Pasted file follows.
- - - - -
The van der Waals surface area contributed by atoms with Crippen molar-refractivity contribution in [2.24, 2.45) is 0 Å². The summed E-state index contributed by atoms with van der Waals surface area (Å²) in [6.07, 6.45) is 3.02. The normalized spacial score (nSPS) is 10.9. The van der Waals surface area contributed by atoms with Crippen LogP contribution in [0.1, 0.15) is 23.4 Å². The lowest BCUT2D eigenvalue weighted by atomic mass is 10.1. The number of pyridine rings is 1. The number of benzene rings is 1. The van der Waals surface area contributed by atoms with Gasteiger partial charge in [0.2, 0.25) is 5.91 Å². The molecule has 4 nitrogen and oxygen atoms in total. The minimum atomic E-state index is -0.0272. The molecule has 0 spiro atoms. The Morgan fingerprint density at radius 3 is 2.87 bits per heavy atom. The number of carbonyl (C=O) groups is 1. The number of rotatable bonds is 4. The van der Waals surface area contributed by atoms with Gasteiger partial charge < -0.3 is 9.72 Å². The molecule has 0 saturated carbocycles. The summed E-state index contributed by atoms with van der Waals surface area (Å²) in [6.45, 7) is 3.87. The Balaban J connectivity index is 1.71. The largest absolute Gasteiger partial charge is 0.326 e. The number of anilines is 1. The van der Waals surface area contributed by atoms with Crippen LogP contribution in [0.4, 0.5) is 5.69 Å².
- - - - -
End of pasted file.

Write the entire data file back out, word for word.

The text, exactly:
The van der Waals surface area contributed by atoms with Crippen molar-refractivity contribution in [2.24, 2.45) is 0 Å². The summed E-state index contributed by atoms with van der Waals surface area (Å²) in [6.07, 6.45) is 3.02. The normalized spacial score (nSPS) is 10.9. The van der Waals surface area contributed by atoms with Crippen LogP contribution in [0.1, 0.15) is 23.4 Å². The lowest BCUT2D eigenvalue weighted by atomic mass is 10.1. The number of pyridine rings is 1. The number of benzene rings is 1. The van der Waals surface area contributed by atoms with Gasteiger partial charge in [0.2, 0.25) is 5.91 Å². The molecule has 4 nitrogen and oxygen atoms in total. The minimum atomic E-state index is -0.0272. The molecule has 0 spiro atoms. The Morgan fingerprint density at radius 3 is 2.87 bits per heavy atom. The number of carbonyl (C=O) groups is 1. The number of rotatable bonds is 4. The van der Waals surface area contributed by atoms with Gasteiger partial charge < -0.3 is 9.72 Å². The molecule has 0 saturated carbocycles. The summed E-state index contributed by atoms with van der Waals surface area (Å²) in [6.45, 7) is 3.87. The Balaban J connectivity index is 1.71. The largest absolute Gasteiger partial charge is 0.326 e. The number of anilines is 1. The van der Waals surface area contributed by atoms with Crippen LogP contribution in [0.4, 0.5) is 5.69 Å².